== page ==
Feast of St. Stephen, First Martyr
The Eyes of Stephen
The Eyes of Stephen
Readings: Acts 6:8-10; 7:54-59; Psalm 31:3cd-4, 6 and 8ab, 16bc and 17; Matthew 10:17-22
On this day every year, just a day after having stood before the Christ-child in the manger, we find ourselves gazing at the scene described in the first reading from the Acts of the Apostles, the scene of Stephen’s stoning. Yesterday we gazed in wonder and awe at a newborn child. Today we gasp in horror and repulsion at the cruel killing of one of the first deacons of the Church. In the manger we were lulled by our favorite carols into quiet contemplation: all is calm, all is bright. At the stoning we are buffeted by the clamor of ferocious argument and the gloom of hardened hearts: all is dark, all is noise. Yesterday we listened joyfully to the angels of heaven proclaiming peace on earth to all of goodwill. Today we are forced to witness a shocking display of violence perpetrated by men upon their fellowman. Could a more striking contrast be possible?
And yet the Church displays great wisdom in placing manger and stoning so closely together before us. For when we gaze at our own lives, at our own world, isn’t it true that we inevitably find a mixture of both these scenes? Isn’t it true that just as there is joy and peace and hope, there is also sadness and violence and despair? And isn’t it true that we only truly understand the significance of one in the light of the other? We can only enter deeply into the mystery of one to the extent that we allow ourselves to be immersed in the other.
Without the manger it is tempting to allow the cruelty of Stephen’s persecutors and the violence of our own world to fill us with despair. Without the stoning we can so easily forget that not far from the manger’s holy interior lie so many inns that could afford no room for God’s own Son. Just as not far from the pious corners of our hearts there are many hardened nooks and crannies that still await God’s grace. And isn’t it precisely out of love for hostile hearts that the Son of God is born?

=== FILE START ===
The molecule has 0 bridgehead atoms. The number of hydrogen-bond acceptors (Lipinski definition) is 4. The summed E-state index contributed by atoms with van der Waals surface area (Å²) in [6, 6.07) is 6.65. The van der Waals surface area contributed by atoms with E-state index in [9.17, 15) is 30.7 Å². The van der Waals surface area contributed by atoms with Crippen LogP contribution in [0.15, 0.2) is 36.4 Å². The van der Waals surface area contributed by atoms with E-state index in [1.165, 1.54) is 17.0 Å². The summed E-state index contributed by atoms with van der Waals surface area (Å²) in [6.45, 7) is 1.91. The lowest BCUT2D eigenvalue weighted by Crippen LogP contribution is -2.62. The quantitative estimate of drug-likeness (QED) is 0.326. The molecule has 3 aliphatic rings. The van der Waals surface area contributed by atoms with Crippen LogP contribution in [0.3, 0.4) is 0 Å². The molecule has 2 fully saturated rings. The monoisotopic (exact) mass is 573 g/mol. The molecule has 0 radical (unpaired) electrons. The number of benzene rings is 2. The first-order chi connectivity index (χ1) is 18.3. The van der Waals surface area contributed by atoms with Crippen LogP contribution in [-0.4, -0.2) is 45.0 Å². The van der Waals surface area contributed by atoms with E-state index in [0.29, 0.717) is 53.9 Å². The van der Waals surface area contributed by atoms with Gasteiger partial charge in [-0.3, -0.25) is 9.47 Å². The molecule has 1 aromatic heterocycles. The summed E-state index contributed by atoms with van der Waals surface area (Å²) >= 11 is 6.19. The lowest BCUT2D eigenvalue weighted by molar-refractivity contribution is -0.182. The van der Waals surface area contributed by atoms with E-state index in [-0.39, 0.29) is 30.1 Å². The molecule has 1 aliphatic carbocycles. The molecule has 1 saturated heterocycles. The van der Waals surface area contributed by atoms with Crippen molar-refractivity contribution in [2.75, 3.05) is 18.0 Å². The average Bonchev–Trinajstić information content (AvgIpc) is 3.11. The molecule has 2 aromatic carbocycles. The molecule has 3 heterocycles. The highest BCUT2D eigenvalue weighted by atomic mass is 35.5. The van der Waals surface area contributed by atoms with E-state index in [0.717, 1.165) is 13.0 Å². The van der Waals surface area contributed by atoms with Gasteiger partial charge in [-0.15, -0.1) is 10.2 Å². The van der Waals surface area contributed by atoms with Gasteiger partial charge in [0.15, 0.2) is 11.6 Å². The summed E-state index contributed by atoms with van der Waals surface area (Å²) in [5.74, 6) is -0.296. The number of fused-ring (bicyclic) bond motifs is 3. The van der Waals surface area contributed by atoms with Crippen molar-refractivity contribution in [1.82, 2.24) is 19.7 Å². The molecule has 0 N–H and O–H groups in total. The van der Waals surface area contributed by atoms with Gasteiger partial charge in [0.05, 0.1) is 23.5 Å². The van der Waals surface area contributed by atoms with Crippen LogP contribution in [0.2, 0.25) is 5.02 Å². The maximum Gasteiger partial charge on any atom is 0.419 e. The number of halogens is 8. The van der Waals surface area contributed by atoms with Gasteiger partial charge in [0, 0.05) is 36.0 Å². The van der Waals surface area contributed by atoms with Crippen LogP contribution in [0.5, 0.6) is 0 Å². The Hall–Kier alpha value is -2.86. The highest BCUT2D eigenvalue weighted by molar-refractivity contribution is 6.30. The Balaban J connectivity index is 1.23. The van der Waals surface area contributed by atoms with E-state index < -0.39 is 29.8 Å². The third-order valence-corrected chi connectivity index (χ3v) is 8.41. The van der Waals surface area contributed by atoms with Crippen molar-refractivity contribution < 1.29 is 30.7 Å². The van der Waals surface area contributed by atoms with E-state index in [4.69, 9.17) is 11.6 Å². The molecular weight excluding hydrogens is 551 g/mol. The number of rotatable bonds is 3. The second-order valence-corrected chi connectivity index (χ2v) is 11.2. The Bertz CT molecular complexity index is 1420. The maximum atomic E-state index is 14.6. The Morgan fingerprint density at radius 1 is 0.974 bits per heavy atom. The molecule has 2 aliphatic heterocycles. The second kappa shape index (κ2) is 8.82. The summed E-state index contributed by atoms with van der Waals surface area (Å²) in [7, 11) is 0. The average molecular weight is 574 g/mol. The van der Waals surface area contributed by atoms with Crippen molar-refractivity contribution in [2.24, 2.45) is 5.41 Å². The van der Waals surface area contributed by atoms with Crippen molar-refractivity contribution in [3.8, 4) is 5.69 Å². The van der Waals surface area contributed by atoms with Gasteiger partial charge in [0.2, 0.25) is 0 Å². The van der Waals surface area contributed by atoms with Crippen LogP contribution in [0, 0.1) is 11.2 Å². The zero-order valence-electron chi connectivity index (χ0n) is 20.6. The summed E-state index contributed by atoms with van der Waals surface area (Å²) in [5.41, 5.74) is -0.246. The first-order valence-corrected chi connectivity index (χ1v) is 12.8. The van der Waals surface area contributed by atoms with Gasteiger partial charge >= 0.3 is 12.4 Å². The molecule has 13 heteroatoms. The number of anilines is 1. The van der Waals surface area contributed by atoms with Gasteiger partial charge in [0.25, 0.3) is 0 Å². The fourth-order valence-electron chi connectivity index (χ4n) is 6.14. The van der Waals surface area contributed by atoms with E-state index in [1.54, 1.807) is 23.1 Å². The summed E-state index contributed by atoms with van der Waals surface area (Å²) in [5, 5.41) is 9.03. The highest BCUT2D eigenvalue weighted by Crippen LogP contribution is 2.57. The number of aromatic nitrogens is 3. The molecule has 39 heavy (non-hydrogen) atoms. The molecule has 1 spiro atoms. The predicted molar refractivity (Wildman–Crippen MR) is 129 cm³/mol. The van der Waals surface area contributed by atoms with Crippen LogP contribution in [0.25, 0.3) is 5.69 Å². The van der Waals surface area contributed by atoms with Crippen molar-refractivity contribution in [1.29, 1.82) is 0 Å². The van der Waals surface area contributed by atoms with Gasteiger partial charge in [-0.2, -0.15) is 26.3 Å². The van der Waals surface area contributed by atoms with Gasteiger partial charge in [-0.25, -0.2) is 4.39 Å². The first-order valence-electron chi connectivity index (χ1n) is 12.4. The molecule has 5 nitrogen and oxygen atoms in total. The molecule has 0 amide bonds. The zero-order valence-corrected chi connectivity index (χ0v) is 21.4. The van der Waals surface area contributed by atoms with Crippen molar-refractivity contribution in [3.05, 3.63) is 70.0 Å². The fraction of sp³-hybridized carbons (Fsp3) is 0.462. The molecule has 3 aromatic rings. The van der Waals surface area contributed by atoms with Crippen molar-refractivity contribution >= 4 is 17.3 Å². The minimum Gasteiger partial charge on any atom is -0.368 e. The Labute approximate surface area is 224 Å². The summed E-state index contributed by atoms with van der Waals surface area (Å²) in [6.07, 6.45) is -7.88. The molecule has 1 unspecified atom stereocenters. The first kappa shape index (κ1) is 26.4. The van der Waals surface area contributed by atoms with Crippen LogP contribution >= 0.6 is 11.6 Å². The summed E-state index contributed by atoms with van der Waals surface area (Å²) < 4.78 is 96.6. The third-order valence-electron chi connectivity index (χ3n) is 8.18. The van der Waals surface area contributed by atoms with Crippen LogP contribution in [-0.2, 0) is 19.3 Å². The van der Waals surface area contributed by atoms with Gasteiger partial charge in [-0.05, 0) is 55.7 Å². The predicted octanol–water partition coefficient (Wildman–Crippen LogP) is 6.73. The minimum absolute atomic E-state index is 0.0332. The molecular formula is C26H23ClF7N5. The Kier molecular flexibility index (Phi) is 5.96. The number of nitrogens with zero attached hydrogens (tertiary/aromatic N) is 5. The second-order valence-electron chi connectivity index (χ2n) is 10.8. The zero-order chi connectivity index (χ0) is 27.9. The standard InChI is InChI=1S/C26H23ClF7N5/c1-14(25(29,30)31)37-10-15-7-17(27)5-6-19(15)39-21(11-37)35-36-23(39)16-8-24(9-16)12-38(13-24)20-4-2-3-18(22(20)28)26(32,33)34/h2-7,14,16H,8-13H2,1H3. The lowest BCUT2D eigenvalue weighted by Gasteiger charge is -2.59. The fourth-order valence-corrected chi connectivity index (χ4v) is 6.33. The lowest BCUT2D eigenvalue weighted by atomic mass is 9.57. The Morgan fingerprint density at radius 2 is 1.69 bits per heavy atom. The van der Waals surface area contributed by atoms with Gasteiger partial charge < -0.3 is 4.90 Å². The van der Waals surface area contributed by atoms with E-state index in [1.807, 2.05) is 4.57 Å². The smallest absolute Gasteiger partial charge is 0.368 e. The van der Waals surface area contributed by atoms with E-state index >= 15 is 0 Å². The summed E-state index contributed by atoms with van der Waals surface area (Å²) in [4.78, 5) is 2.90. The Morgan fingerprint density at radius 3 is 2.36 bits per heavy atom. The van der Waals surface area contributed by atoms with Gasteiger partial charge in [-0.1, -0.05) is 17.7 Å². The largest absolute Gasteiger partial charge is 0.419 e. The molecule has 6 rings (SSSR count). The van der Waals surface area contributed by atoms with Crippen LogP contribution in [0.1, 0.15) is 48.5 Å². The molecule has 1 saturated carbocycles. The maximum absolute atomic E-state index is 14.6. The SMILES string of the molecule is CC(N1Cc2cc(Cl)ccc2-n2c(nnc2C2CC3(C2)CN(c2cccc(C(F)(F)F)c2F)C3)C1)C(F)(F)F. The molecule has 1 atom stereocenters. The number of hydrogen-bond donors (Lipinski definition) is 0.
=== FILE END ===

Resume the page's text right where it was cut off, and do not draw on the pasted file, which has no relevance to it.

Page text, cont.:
Even so, when we gaze more intently at manger and stoning, we begin to discover that they have more in common than we might think. For while the manger is the birthplace of the Son of Man, isn’t it also where the Son of God begins his journey unto his Cross? And while the stoning is Stephen’s pain-racked deathbed, isn’t it also the place of his glorious entrance into eternal life? Also, although the manger is as calm as the stoning is riotous, do they both not resound with the eternal Word of God, the same Word who comes to us as a helpless babe and who inspires Stephen’s submission, the same Word that speaks of a love stronger than death? And although the stoning is as violent as the manger is peaceful, do we not see in Stephen the peace that is the fruit of the eternal Spirit, the same Spirit that inspires his speech and empowers his actions, the same Spirit responsible for the new life in the manger?
But we know from experience that it is not an easy thing to see these similarities in our own lives. It is not easy to see the stoning in the manger and the manger in the stoning. To do this we need to ask for the same Spirit that animated Stephen and enabled him, even through his suffering, to see heaven thrown open and the Son of Man standing at the right hand of God. Today, even as we continue to celebrate Christmas, we need to ask, for ourselves and for our world, for the eyes of Stephen.